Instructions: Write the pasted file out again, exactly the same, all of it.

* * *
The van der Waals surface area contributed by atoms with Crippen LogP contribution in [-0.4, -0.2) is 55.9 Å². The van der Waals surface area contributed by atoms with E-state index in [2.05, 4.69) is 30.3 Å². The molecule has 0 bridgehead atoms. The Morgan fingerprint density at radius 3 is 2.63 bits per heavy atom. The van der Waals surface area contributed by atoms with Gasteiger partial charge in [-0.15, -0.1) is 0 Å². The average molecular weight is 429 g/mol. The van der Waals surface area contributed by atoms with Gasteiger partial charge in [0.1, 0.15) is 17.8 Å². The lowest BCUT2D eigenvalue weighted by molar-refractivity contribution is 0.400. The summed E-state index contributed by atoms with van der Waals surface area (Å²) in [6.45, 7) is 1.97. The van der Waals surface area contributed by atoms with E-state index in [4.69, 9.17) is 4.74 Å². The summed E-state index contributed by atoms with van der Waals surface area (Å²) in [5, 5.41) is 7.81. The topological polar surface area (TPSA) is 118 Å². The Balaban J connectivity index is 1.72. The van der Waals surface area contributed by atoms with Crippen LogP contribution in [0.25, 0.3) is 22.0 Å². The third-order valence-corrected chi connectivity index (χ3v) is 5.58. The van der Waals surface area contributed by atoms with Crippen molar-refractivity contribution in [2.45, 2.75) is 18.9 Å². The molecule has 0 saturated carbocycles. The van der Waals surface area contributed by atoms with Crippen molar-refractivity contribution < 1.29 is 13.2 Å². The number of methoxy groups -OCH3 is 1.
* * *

The van der Waals surface area contributed by atoms with Crippen LogP contribution in [-0.4, -0.2) is 55.9 Å². The van der Waals surface area contributed by atoms with E-state index in [2.05, 4.69) is 30.3 Å². The molecule has 0 bridgehead atoms. The Morgan fingerprint density at radius 3 is 2.63 bits per heavy atom. The van der Waals surface area contributed by atoms with Gasteiger partial charge in [-0.15, -0.1) is 0 Å². The average molecular weight is 429 g/mol. The van der Waals surface area contributed by atoms with Gasteiger partial charge in [0.1, 0.15) is 17.8 Å². The lowest BCUT2D eigenvalue weighted by molar-refractivity contribution is 0.400. The summed E-state index contributed by atoms with van der Waals surface area (Å²) in [6.45, 7) is 1.97. The van der Waals surface area contributed by atoms with E-state index in [4.69, 9.17) is 4.74 Å². The summed E-state index contributed by atoms with van der Waals surface area (Å²) in [5, 5.41) is 7.81. The topological polar surface area (TPSA) is 118 Å². The Balaban J connectivity index is 1.72. The van der Waals surface area contributed by atoms with Crippen LogP contribution in [0.25, 0.3) is 22.0 Å². The third-order valence-corrected chi connectivity index (χ3v) is 5.58. The van der Waals surface area contributed by atoms with Crippen molar-refractivity contribution in [2.45, 2.75) is 18.9 Å². The molecule has 0 saturated carbocycles. The van der Waals surface area contributed by atoms with Crippen molar-refractivity contribution < 1.29 is 13.2 Å². The number of methoxy groups -OCH3 is 1.